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Kazimer Says City Workers Have Not Removed Election Signs

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Robert Moore
Herald Staff

Harrodsburg City Commissioner Jennifer Kazimer said city workers have not removed election signs.

The season for election signs does not start until Oct. 1 within city limits, according to the Harrodsburg Zoning Ordinance, which was amended in 2020. City officials say the ordinance is intended to keep people from putting up signs year round.

Some candidates put up their signs before Oct. 1. Both Kazimer and Shawn Moore, the executive-director of the Harrodsburg-Mercer County Planning and Zoning have said the city has not removed any signs for violating the ordinance. However, Kentucky Transportation Cabinet crews will also remove illegally placed items along state maintained right of way areas. No signage is allowed on right-of-ways for U.S. and Kentucky routes–which includes College Street, the main drag in Harrodsburg—other than official highway signs. The restriction also includes signage for yard sales and real estate advertising. Removed items are taken to the county highway maintenance facility and held for a month. Unclaimed materials will be trashed or recycled. Questions related to legal and illegal sign placement can be directed to the KYTC District 7 office in Lexington at 859-246-2355.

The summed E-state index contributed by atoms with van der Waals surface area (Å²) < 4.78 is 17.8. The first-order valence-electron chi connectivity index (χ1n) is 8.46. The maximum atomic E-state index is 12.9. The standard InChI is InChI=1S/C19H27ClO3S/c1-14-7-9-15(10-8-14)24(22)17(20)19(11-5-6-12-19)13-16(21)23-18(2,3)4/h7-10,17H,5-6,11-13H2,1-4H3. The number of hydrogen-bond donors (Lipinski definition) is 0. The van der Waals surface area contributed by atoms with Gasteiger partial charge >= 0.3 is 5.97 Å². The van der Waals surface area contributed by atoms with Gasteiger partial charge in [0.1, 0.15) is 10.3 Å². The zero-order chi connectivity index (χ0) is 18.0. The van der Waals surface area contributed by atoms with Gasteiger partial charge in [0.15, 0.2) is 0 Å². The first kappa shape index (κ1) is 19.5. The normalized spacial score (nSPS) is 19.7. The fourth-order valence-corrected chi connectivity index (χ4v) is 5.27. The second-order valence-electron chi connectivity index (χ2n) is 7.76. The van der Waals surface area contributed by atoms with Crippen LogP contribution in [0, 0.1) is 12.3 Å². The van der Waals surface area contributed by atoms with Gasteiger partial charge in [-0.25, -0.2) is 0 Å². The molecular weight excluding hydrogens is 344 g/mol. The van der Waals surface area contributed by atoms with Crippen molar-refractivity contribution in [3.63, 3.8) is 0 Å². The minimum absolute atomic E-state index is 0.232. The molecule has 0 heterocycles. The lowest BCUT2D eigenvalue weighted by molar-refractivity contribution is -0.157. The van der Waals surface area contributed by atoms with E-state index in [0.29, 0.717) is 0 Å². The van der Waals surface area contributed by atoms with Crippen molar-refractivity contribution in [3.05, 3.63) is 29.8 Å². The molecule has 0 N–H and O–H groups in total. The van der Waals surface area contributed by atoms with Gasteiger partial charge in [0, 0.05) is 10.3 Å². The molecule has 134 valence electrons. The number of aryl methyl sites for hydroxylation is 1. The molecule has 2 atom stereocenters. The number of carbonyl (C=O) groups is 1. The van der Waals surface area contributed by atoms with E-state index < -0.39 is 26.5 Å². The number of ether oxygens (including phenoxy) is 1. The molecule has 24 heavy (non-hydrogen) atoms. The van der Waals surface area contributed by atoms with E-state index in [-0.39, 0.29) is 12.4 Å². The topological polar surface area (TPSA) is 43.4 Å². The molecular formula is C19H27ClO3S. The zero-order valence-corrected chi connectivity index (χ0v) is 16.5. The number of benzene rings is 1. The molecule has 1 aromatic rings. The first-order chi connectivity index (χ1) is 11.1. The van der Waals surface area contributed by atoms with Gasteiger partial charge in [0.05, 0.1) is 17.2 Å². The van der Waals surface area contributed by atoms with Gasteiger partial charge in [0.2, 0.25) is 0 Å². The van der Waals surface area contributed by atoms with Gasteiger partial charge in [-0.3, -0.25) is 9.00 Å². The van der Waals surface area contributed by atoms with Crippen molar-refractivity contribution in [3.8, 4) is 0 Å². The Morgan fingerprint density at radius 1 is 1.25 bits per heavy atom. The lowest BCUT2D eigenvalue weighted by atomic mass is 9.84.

At the Harrodsburg City Commission’s regular meeting on Monday, Sept. 12, Commissioner Kazimer said city workers had been accused of picking up election signs, which she denied.

“We are not allowed to touch anybody’s signs,” Kazimer said. She said when signs block the right of way, the city goes to either the planning and zoning commission or to the Harrodsburg Police Department for enforcement.

In other business, the Harrodsburg City Commission authorized paying $38,503 in bills for Anderson-Dean Community Park, including invoices to Shiny Side Pressure Washing, Equipment Sales and Rentals LLC, Safe Slide Restoration, Alpha Mechanical Service Inc. and Scott Brown Plumbing. The Mercer County Fiscal Court will pay the other half of the bills. The city’s funding comes from the $135,000 allocation for Anderson-Dean in Harrodsburg’s recent budget.

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